Interview by Ed Harrington
Boxcat Studio are unafraid to push the boundaries of what’s possible with their digital design for live shows, artwork, and create experiences. After officially forming six years ago, the collective has gone from strength to strength, creating work for a broad range of artists and projects, constantly striving for unexpected and unique outcomes.
Their work on the Lost Frequencies live tour saw them create a fully real-time show. This achievement demonstrates their dedication to forwarding the progression of digital design for live shows and displaying new realms of possibility within the field. Boxcat Studio have embraced this move from traditional methods to real-time methods as something that is crucial to furthering the future of live visuals. But their best-kept secret lies in their core principle of grounding the conceptualisation of their content in realism for the work to communicate with audience members in a meaningful and relatable way.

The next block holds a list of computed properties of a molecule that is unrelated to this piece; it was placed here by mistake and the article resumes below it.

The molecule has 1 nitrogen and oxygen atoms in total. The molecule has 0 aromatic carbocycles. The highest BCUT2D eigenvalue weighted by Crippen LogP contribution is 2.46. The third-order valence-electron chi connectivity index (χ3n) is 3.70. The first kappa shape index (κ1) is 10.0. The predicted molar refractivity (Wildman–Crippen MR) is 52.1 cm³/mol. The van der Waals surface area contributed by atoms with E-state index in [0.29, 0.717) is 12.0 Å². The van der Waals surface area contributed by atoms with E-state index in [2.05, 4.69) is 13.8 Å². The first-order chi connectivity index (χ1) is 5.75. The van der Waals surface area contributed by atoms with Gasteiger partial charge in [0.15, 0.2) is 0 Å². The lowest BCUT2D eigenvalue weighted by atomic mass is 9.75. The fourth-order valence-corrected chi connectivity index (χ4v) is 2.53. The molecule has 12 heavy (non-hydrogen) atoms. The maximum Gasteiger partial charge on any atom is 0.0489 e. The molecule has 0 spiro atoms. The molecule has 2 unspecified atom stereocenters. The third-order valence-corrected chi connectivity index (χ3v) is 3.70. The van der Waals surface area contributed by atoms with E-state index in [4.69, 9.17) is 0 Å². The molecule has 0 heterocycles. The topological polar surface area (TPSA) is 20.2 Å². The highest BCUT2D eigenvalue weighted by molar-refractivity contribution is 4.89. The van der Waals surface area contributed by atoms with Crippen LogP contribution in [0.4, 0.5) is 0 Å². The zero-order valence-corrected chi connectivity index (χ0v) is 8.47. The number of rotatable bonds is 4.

With a strong focus on the architectural elements of a space, the team considers everything from the shape, scope, lighting and placement within a performance in order to accentuate the delivery of a live artist’s work, keeping the majority of the concepts for the graphics influenced by real-world things. By creating visual pillars for a show, the team can connect narratives and progressive themes with the visuals to conduct genuinely immersive experiences that are memorable and vivid.